Gotti Associate Angelo Ruggiero Allegedly Continues Crimes From Georgia Pen

Angelo Salvatore Ruggiero is an alleged second-generation member of the Gambino crime organization and a longtime friend of head John Angelo "Junior" Gotti, III. According to Jerry Capeci at The Huffington Post, Ruggiero was serving eight years in a Georgia federal prison for murder, conspiracy and extortion relating to a plan to murder a baker who was suspected of having an affair with the wife of Junior Gotti's uncle, Vincent Gotti.

Although incarcerated in the Deep South, however, Ruggiero apparently did not cease his racketeering activities. Last month, Ruggiero was charged with alleged witness tampering relating to a murder and  racketeering prosecution of Junior Gotti last year. The prosecution concerned the murder of a drug dealer in 1996 allegedly by Junior Gotti associates David D'Arpino and John A. Burke. Ruggiero allegedly conspired with D'Arpino to prevent a witness for the prosecution from testifying while Ruggiero and D'Arpino were being held in custody in Brooklyn. The defendant who Ruggiero and D'Arpino were attempting to assist, James Cadicamo, ended up pleading guilty to racketeering conspiracy charges and was sentenced to 105 months imprisonment in October.

Ruggiero decided to cooperate with the government after Daniel White, a former cellmate of Cadicamo serving time for bank fraud, told authorities about efforts by Cadicamo and others to intimidate witnesses. A Federal Judge threatened White with a severe sentence after discovering that he had continued his illegal activities while incarcerated.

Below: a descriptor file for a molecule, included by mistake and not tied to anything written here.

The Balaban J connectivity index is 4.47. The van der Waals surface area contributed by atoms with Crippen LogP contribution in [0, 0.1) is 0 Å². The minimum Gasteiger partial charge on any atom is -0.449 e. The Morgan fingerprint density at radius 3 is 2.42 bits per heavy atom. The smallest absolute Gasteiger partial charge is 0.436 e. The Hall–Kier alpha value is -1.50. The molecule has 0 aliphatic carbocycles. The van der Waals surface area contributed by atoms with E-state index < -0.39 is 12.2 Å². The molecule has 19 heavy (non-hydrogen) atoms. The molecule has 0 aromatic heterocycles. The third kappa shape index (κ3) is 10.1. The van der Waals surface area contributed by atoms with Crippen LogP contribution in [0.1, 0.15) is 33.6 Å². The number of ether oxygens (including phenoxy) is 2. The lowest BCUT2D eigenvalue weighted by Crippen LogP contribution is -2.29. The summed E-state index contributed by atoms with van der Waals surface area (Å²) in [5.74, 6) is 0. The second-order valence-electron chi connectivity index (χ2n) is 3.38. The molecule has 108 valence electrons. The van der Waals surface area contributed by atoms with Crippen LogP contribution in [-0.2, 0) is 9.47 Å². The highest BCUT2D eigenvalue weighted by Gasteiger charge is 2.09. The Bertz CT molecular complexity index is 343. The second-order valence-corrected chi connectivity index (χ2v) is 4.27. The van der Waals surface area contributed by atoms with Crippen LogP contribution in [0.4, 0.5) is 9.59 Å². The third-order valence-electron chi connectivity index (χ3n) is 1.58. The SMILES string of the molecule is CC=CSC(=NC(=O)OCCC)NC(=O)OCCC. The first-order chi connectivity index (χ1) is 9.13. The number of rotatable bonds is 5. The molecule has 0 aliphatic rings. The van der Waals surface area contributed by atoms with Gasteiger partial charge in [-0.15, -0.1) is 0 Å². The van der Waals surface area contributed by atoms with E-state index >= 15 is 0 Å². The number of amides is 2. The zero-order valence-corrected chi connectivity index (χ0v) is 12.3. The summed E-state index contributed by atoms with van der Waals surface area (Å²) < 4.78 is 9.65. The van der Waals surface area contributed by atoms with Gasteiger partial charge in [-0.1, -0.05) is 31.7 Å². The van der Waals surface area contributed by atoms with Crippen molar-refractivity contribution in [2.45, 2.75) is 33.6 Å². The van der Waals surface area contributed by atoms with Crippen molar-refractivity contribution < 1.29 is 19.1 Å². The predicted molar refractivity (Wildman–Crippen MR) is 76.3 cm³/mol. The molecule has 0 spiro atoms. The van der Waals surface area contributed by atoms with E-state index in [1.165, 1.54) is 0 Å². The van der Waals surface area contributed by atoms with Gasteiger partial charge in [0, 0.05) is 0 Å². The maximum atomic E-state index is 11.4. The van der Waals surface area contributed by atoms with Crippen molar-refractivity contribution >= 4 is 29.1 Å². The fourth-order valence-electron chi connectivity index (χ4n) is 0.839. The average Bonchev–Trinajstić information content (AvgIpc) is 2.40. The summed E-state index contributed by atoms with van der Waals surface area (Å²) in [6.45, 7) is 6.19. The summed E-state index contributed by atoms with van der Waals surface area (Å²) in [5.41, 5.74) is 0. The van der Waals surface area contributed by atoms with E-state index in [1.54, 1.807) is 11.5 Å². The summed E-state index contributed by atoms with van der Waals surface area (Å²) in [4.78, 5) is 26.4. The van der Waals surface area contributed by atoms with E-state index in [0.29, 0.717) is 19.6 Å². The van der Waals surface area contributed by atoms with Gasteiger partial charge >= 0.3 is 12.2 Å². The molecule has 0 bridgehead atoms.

Sheriff Deputies Acquitted on Charges of Alleged Leaks and False Statements in Road Dog Cycle Motorcycle Gang Racketeering Investigation

Two years ago, Deputy Sheriff David Swanson and Sheriff's Captain Raul DeLeon of the Stanislaus County Sheriff's Department in California were indicted in the U.S. District Court for the Eastern District of California for making alleged false statements to federal investigators regarding leaks during a federal investigation of Road Dog Cycle in Denair, California. The owners of Road Dog Cycle, Robert and Brent Holloway, were also indicted for heading a racketeering enterprise, which involved members of the East Bay Dragons outlaw motorcycle club of California; the Merced, California, chapter of the Hell's Angels; and the Red Devils outlaw motorcycle club of Sweden. The defendants were charged with acts of trafficking in stolen motor vehicle parts, robbery, making extortionate extensions of credit and collecting extensions of credit by extortionate means.

Swanson was charged with allegedly leaking confidential law enforcement information to an associate of Robert Holloway who informed Holloway of search warrants which were to be executed at Road Dog Cycle. DeLeon was similarly charged with allegedly concealing his relationship with Robert Holloway and having contact with Holloway during the execution of a State search warrant at the residence of one of Holloway's employees in order to enable the employee to conceal evidence. Swanson and DeLeon faced a maximum of 15 years imprisonment.